The impact of weather on retail sales is undeniable. For example, in B.C. year-to-date sales of sandals, flip-flops, shorts, bikinis and warm weather clothing and gear are way down from last year, leaving retailers holding huge inventories of unsold seasonal goods.
As a result, they need to start clearing spring and summer stock because, guess what - fall is just around the corner. Deep discounting of spring and summer fashions has become the norm in B.C., even if it means taking a loss. Old Navy, I saw the other day, was advertising flip-flops for $1. That doesn't leave much room for a profit margin.
It has been the opposite in Eastern Canada, with an unusually mild winter and warm summerlike conditions in spring.
Back in March, The Globe and Mail reported that Ontario retailers were enjoying a welcome lift in sales of shorts, sandals and other warm-weather merchandise - up as much as 30 per cent or more in some categories from a year earlier - because of the mild spring.
But what you gain on the swings, it seems, you lose on the roundabouts. The Globe also pointed out that Eastern retailers were worrying about how to recoup substantial losses from a mild winter that melted away sales of coats, boots and snow shovels.
There are several ways weather influences shoppers' demand for goods and services. It affects a person's decision to shop or not, particularly for discretionary items, as cold and wet weather encourage people to stay at home. Climate also affects demand for certain products directly: hot weather lifts sales of summer clothes and gardening equipment, while sales of umbrellas and raincoats normally rise on rainy days.
If you Google "weather and retail sales," you'll find dozens of headlines like: "Warm weather helps US retail sales" and "UK retail sales surge on warm weather," referring to the months of April and May. "Canadian retail sales rebound on warm weather," confirms the Statistics Canada site, although it is referring to Eastern Canada.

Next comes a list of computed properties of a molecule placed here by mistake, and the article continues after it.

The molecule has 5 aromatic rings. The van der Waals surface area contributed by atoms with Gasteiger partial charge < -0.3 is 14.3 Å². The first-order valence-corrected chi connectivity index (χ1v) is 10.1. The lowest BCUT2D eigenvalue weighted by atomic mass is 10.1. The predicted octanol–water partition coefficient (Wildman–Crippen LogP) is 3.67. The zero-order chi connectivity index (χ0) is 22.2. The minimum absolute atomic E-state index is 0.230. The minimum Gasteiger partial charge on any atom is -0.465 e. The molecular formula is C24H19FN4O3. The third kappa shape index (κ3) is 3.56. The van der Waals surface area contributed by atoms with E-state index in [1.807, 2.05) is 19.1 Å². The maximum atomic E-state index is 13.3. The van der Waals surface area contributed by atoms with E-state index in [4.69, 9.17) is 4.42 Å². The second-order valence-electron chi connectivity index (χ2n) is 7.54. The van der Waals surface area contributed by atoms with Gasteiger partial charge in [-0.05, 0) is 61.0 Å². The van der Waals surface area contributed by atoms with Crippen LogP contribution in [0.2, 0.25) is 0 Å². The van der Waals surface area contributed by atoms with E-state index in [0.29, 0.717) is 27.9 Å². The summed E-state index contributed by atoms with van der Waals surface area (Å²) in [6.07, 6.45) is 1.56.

The reverse, as we know from experience here on the West Coast, is also true. "British retail sales slide in wettest March on record," says the Daily Telegraph.
"Retail sales drop after wet weather," adds the Seattle Times. So if a rainy spring cuts sales, how many pairs of shorts should a store order? The problem retailers face is that they must make their buying decisions months before they know the weather forecast. It turns out there is indeed a way to find out, although it isn't 100 per cent reliable. Several weather forecasting companies, including Accuweather, Weatherbank, SDI/ Weather Trends and others are now producing longrange weather forecasts specifically with national retailers in mind.
A couple of years back, a well-known Canadian clothing chain was told that a colder-than-normal spring would be followed by a warmer-than-usual summer, so the company decided not to mark down its shorts in June like it would normally have done - in the hope they would fly off the shelves in July and August.
In addition, the fore-cast called for warmer temperatures in Western Canada and cooler ones in the East. So the retailer distributed 8,000 pairs of shorts from the East to Western stores. The chain later reported that the moves helped it clear an additional $250,000 on that merchandise.
Doug MacDougall is general manager of Metropolis at Metrotown.